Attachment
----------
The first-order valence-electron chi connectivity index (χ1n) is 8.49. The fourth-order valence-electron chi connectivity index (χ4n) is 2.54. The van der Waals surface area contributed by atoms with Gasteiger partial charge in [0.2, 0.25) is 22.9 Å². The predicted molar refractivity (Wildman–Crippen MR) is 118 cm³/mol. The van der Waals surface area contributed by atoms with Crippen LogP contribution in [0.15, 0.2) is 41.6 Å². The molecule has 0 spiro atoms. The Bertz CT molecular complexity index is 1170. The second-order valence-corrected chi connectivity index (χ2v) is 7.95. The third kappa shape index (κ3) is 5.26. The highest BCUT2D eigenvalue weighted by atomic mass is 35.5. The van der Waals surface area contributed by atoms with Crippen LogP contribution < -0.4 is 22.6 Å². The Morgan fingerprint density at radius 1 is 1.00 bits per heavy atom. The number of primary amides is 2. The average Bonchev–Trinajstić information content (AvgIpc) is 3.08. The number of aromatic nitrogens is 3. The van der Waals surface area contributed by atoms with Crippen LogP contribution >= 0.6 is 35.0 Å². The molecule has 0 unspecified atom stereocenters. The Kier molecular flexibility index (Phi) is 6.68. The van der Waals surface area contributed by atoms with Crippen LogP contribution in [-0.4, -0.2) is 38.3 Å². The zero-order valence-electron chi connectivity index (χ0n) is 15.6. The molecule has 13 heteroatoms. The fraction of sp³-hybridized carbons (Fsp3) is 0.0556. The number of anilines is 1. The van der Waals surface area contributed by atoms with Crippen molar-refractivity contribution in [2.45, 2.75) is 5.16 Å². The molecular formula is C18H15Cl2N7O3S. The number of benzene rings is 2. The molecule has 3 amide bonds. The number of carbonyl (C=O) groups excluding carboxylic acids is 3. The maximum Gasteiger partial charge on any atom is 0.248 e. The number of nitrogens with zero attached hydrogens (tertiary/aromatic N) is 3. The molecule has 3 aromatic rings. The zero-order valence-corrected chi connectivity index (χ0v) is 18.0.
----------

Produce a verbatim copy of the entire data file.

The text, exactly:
The first-order valence-electron chi connectivity index (χ1n) is 8.49. The fourth-order valence-electron chi connectivity index (χ4n) is 2.54. The van der Waals surface area contributed by atoms with Gasteiger partial charge in [0.2, 0.25) is 22.9 Å². The predicted molar refractivity (Wildman–Crippen MR) is 118 cm³/mol. The van der Waals surface area contributed by atoms with Crippen LogP contribution in [0.15, 0.2) is 41.6 Å². The molecule has 0 spiro atoms. The Bertz CT molecular complexity index is 1170. The second-order valence-corrected chi connectivity index (χ2v) is 7.95. The third kappa shape index (κ3) is 5.26. The highest BCUT2D eigenvalue weighted by atomic mass is 35.5. The van der Waals surface area contributed by atoms with Crippen LogP contribution < -0.4 is 22.6 Å². The Morgan fingerprint density at radius 1 is 1.00 bits per heavy atom. The number of primary amides is 2. The average Bonchev–Trinajstić information content (AvgIpc) is 3.08. The number of aromatic nitrogens is 3. The van der Waals surface area contributed by atoms with Crippen LogP contribution >= 0.6 is 35.0 Å². The molecule has 0 unspecified atom stereocenters. The Kier molecular flexibility index (Phi) is 6.68. The van der Waals surface area contributed by atoms with Crippen LogP contribution in [-0.4, -0.2) is 38.3 Å². The zero-order valence-electron chi connectivity index (χ0n) is 15.6. The molecule has 13 heteroatoms. The fraction of sp³-hybridized carbons (Fsp3) is 0.0556. The number of anilines is 1. The van der Waals surface area contributed by atoms with Crippen molar-refractivity contribution in [2.45, 2.75) is 5.16 Å². The molecular formula is C18H15Cl2N7O3S. The number of benzene rings is 2. The molecule has 3 amide bonds. The number of carbonyl (C=O) groups excluding carboxylic acids is 3. The maximum Gasteiger partial charge on any atom is 0.248 e. The number of nitrogens with zero attached hydrogens (tertiary/aromatic N) is 3. The molecule has 3 aromatic rings. The zero-order valence-corrected chi connectivity index (χ0v) is 18.0.